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  Middle East & Africa
The Tragedy of Child Brides
By Shane Clarke
London Correspondent
A victim of man's greed and bad old tradition

It’s the beginning of the new school year. Replete with their new, fashionable hair-do’s, most 12 year old girls are looking forward to another year of exchanging views on who is the best looking boy in class, who are better – Girls Aloud or The Saturdays, and who they think will win The X-Factor this year.

Unfortunately, this is not the case for the child brides of Yemen, where more than a quarter of girls are married before the age of 15. For young girls like Fawziya Abdullah Youssef, who was married at the age of 11, all she can look forward to is what must be painful sex with a man technically old enough to be her father, cooking and cleaning for a husband she didn’t even choose...and dying in childbirth.

Fawziya died of severe bleeding on Friday 11th September after struggling for three days in labour at the al-Zahra district hospital in the Hodeida province, 140 miles west of the capital, San’a. The baby was stillborn.

According to Ahmed al-Quraishi, chairman of Siyaj human rights organisation, Fawziya’s is just one of many cases that exist in Yemen. “The reason behind it,” he says, “is the lack of education and awareness, forcing many girls into marriage at this very early age.”

Mr al-Quraishi, whose group promotes children’s human rights in Yemen, stumbled upon Fawziya’s case while investigating cases of children who had fled from the fighting to the north. It is an all-too-common problem in a society where impoverished parents sometimes give their young daughters away in exchange for hefty dowries.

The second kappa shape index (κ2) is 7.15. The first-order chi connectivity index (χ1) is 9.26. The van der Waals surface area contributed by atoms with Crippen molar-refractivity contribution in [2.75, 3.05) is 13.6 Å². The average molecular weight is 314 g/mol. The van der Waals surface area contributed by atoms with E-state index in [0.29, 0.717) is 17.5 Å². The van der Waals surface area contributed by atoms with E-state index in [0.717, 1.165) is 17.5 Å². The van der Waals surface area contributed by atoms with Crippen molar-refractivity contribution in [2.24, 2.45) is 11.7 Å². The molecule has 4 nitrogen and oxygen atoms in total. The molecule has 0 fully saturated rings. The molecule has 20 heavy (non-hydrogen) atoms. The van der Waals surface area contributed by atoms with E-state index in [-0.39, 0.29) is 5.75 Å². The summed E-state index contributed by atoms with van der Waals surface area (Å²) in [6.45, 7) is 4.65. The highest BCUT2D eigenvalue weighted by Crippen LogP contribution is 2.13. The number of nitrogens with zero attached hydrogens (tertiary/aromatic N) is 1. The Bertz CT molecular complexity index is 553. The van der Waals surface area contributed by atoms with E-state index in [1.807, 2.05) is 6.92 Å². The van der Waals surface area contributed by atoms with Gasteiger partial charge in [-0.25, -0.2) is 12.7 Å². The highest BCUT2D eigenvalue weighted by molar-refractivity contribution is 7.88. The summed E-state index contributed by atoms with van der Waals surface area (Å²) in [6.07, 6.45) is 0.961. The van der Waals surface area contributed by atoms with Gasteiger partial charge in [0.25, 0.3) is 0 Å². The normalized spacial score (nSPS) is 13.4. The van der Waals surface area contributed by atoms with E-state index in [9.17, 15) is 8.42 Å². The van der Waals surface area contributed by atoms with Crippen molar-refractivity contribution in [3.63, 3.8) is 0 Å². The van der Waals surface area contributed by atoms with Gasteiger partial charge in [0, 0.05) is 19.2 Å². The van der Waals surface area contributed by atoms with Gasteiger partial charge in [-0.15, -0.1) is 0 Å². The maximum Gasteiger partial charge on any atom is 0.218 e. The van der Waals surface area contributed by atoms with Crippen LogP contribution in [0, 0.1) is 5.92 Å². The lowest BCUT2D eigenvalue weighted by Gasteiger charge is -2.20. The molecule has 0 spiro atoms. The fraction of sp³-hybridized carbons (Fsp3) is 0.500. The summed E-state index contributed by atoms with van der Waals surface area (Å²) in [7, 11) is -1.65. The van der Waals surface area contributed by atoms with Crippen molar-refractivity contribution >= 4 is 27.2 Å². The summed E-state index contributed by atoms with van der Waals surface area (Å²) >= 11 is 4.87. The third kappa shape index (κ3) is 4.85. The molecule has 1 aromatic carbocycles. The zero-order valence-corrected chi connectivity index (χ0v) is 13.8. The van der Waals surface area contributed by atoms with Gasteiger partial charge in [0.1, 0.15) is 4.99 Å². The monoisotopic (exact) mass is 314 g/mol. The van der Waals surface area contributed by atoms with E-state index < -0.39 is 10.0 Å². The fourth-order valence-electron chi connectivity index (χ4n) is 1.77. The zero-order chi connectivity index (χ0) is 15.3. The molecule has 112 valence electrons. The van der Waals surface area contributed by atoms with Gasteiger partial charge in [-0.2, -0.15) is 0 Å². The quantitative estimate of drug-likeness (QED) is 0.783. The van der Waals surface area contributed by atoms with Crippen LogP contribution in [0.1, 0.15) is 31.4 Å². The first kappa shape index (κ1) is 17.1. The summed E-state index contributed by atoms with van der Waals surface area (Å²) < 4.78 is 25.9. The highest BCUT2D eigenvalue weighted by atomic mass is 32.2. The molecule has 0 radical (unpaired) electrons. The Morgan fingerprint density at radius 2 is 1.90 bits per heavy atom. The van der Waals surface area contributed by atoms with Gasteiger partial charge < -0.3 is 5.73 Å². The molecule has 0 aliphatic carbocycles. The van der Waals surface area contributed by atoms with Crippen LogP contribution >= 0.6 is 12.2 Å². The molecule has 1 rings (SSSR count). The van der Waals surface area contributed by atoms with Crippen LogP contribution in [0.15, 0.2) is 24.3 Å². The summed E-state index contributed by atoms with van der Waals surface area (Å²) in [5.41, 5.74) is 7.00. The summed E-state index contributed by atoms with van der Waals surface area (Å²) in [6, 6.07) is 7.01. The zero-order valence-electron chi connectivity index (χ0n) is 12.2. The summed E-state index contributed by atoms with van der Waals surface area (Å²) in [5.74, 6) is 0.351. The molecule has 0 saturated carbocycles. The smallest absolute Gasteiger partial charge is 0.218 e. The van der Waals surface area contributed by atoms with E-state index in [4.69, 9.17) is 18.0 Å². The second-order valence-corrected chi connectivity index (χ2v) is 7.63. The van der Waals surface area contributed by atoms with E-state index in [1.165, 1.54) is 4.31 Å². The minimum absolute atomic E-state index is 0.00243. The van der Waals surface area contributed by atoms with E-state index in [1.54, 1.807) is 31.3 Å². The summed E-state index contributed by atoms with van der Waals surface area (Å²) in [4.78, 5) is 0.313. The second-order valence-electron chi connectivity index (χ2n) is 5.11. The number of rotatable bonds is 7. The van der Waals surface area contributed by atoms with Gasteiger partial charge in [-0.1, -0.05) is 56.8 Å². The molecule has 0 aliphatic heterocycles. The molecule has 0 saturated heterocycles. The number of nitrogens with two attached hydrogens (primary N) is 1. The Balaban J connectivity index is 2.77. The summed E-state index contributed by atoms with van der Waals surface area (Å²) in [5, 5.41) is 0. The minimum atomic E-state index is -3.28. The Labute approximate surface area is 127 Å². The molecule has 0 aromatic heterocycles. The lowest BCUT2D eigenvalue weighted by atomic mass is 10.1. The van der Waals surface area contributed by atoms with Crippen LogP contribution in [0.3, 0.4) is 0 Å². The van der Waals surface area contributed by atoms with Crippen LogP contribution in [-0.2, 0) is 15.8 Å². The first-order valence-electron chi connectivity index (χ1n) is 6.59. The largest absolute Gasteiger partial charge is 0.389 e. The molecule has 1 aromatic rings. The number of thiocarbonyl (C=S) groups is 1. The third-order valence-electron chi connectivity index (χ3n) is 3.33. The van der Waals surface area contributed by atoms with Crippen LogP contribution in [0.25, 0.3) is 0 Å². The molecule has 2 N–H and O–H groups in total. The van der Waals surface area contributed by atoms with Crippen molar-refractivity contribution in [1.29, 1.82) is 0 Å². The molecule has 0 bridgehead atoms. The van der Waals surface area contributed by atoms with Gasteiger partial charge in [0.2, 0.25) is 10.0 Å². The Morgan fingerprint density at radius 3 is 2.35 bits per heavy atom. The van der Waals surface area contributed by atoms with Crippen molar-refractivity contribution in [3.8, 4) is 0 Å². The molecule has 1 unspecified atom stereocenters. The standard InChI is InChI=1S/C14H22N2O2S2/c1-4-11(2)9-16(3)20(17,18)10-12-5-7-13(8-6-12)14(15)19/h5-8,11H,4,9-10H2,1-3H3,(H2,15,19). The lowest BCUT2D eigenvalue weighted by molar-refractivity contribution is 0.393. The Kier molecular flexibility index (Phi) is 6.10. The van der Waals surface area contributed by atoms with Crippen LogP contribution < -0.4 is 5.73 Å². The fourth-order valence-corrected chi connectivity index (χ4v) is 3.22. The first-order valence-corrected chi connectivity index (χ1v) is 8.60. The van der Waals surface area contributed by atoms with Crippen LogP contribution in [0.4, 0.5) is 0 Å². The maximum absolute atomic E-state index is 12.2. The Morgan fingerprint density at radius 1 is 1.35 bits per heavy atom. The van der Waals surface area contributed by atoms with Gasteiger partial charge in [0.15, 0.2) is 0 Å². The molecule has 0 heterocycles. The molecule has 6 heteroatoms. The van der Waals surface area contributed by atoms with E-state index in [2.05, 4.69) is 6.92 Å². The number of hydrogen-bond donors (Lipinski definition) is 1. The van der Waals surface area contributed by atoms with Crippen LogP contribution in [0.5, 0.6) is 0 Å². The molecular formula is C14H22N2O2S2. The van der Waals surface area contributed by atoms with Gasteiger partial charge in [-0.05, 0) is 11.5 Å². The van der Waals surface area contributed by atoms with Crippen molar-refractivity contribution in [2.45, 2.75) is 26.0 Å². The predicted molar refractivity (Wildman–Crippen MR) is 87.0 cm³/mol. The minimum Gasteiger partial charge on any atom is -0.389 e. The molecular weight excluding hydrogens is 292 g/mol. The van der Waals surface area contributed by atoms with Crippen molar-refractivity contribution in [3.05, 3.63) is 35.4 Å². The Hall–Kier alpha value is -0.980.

In an area of the world famed for its wealth, where billionaire businessmen spend hundreds of millions on football teams in the UK, it is hard to comprehend that there could possibly be a region so poor that young girls are forced to be sold by their parents like so much livestock. It’s hard to believe that – in a world where the UN Convention on the Rights of the Child exists – there is not more being done to address this problem.

Perhaps these wealthy businessmen should spend less on overpriced, overpaid football players, and use some of that money to try to save a young girl’s life.



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Shane Clarke serves as London Correspondent for The Seoul Times. He has been involved in humanitarian work for numerous years. He’s also a freelance management consultant. Having completed an honors degree in Law at Wolverhampton University, he then moved on to an MBA at Warwick Business School. He’s heavily involved in the fight against international parental child abduction to Japan.

 

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